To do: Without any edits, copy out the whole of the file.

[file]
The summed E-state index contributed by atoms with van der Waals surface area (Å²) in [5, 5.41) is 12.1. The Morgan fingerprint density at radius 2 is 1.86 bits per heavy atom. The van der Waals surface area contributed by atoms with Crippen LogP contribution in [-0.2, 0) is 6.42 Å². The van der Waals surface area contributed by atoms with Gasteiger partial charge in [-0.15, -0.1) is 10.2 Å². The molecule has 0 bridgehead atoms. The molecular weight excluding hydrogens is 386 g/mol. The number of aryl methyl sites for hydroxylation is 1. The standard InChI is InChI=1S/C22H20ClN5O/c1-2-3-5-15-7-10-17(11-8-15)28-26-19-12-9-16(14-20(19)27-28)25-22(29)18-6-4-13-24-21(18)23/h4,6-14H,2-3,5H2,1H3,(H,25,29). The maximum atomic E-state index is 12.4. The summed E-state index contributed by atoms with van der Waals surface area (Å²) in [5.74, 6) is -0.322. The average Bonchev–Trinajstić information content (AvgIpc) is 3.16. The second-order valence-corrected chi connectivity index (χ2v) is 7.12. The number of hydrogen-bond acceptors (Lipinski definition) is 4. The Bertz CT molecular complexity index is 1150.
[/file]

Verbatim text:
The summed E-state index contributed by atoms with van der Waals surface area (Å²) in [5, 5.41) is 12.1. The Morgan fingerprint density at radius 2 is 1.86 bits per heavy atom. The van der Waals surface area contributed by atoms with Crippen LogP contribution in [-0.2, 0) is 6.42 Å². The van der Waals surface area contributed by atoms with Gasteiger partial charge in [-0.15, -0.1) is 10.2 Å². The molecule has 0 bridgehead atoms. The molecular weight excluding hydrogens is 386 g/mol. The number of aryl methyl sites for hydroxylation is 1. The standard InChI is InChI=1S/C22H20ClN5O/c1-2-3-5-15-7-10-17(11-8-15)28-26-19-12-9-16(14-20(19)27-28)25-22(29)18-6-4-13-24-21(18)23/h4,6-14H,2-3,5H2,1H3,(H,25,29). The maximum atomic E-state index is 12.4. The summed E-state index contributed by atoms with van der Waals surface area (Å²) in [5.74, 6) is -0.322. The average Bonchev–Trinajstić information content (AvgIpc) is 3.16. The second-order valence-corrected chi connectivity index (χ2v) is 7.12. The number of hydrogen-bond acceptors (Lipinski definition) is 4. The Bertz CT molecular complexity index is 1150.